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Catheters and Ports

Posted 8/22/2016

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  This is either completely relevant to your situation or of little interest. However, before you just click off the site, please consider whether it is helpful to have some information about ports and catheters. Even if, blessedly, this is not a current issue, it might come up for you or someone whom you know in the future. Ports and catheters are devices that are surgically implanted to provide a permanent (at least as long as it is there) access to a vein. This means that multiple painful attempts to find/access an arm or hand vein are no longer necessary. For people who are facing a long period of chemotherapy, a port is often a very good option.

  Everyone whom I have known who had a port was unhappy with the suggestion. Some people resisted for quite a while until the needle sticks became too much. Every single person whom I have known was then glad to have it. Of course it is not a fun procedure (although they put you out, and it's short, so not too bad) and of course no one wants this piece of medical equipment under their skin. But it can make life much easier and much less painful. And, when treatment is done, it can be removed.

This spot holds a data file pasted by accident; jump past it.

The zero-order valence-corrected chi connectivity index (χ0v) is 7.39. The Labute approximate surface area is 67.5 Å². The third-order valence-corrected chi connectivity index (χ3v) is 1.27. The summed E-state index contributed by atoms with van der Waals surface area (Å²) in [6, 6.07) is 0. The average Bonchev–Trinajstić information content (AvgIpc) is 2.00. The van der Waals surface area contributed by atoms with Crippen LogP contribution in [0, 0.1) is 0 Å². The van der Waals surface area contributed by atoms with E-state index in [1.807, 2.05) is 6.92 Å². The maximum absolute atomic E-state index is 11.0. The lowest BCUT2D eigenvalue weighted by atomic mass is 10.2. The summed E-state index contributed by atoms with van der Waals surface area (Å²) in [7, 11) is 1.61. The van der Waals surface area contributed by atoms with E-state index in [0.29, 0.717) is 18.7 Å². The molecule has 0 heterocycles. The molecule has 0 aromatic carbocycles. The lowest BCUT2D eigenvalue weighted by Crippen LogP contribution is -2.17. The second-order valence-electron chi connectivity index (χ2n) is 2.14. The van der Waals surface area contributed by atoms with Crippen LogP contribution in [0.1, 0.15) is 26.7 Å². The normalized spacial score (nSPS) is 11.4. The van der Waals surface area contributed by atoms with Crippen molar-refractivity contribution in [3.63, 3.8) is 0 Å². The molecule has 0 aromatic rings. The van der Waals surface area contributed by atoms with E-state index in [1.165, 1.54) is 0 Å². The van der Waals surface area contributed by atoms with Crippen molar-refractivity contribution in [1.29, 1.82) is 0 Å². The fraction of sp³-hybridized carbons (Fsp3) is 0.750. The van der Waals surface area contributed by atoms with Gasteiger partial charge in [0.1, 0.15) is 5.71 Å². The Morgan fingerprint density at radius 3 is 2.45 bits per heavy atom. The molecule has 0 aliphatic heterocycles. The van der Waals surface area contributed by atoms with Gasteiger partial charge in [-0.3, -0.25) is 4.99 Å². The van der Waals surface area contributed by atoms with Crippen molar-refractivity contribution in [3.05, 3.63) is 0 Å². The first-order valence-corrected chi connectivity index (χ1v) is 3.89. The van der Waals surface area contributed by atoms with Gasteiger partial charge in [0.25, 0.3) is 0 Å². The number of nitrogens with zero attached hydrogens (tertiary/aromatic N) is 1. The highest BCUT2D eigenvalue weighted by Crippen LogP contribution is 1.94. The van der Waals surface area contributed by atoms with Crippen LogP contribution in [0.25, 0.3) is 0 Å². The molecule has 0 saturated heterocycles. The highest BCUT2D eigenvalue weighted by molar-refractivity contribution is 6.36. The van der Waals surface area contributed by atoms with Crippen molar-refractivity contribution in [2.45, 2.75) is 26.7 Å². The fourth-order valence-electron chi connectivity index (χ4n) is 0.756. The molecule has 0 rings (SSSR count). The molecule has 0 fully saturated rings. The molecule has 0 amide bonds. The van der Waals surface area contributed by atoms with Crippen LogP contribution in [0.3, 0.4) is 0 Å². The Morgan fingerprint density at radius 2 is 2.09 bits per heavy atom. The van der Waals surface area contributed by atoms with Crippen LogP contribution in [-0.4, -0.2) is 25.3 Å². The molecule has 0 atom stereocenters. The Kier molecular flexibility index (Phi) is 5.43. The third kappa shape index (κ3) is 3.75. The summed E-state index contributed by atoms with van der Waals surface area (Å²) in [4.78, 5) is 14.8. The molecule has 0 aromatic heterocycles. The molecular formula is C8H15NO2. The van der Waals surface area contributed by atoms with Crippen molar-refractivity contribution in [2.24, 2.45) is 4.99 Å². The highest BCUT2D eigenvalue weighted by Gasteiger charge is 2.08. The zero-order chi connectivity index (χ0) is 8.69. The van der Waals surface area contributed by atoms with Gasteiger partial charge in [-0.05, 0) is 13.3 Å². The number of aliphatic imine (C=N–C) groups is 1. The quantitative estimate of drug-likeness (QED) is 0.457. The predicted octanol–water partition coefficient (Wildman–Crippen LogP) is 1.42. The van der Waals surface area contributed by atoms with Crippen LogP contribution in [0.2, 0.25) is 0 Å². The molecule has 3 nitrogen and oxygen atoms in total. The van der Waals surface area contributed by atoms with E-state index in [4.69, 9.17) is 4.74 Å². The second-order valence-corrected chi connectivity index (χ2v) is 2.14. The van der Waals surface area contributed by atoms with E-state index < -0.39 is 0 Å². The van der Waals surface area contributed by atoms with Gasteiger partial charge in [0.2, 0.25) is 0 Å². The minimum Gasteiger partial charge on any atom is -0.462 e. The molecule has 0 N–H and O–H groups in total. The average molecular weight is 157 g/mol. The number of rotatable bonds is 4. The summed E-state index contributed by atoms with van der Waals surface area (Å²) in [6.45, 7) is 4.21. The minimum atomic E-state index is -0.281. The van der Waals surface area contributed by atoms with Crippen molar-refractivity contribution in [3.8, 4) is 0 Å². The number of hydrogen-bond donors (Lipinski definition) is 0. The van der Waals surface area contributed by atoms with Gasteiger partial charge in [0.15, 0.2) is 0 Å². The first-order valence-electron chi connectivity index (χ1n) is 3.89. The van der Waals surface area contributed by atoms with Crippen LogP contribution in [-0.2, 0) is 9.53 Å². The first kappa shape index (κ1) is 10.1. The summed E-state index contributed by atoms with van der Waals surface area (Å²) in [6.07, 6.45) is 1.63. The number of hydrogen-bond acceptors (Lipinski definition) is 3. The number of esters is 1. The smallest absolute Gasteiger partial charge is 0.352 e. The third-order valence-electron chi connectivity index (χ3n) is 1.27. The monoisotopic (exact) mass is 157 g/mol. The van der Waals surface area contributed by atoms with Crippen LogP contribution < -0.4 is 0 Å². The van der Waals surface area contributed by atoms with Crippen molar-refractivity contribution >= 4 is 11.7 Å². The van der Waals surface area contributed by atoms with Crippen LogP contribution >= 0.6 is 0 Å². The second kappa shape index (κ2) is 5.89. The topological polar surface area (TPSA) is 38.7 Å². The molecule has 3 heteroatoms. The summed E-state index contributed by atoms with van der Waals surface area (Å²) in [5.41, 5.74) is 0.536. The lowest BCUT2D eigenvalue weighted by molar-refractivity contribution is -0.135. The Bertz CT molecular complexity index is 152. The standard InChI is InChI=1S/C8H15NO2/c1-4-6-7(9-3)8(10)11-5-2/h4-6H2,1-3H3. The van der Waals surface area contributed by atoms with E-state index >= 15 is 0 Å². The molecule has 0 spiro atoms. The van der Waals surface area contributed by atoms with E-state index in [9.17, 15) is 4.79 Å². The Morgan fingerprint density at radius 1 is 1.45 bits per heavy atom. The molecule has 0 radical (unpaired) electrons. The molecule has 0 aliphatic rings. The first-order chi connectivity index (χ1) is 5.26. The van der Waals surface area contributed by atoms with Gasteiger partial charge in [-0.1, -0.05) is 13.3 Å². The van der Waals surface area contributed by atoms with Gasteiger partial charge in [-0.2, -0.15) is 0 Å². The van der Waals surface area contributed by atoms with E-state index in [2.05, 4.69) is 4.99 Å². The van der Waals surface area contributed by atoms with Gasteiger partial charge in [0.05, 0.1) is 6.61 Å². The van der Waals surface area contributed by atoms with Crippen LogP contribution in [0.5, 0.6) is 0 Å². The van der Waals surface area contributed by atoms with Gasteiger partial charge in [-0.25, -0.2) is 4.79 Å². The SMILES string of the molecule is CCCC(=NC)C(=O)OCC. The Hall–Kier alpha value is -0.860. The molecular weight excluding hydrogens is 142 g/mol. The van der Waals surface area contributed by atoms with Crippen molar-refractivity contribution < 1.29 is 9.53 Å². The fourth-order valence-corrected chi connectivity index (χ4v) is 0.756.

From ASCO Answers comes this information sheet:

Catheters & Ports in Cancer Treatment

What are catheters and ports?
Catheters are long, narrow, hollow tubes made of
soft plastic that are inserted into a vein. Your health
care team uses them to give medications, blood
transfusions, or fluids or to take samples of blood
for testing. Treatments are given through a small
device connected to the catheter. Your doctor may
put a catheter completely under the skin. If so, it is
connected to a small plastic or metal disc called a port
or port-o-cath. A port may remain in place for years, if

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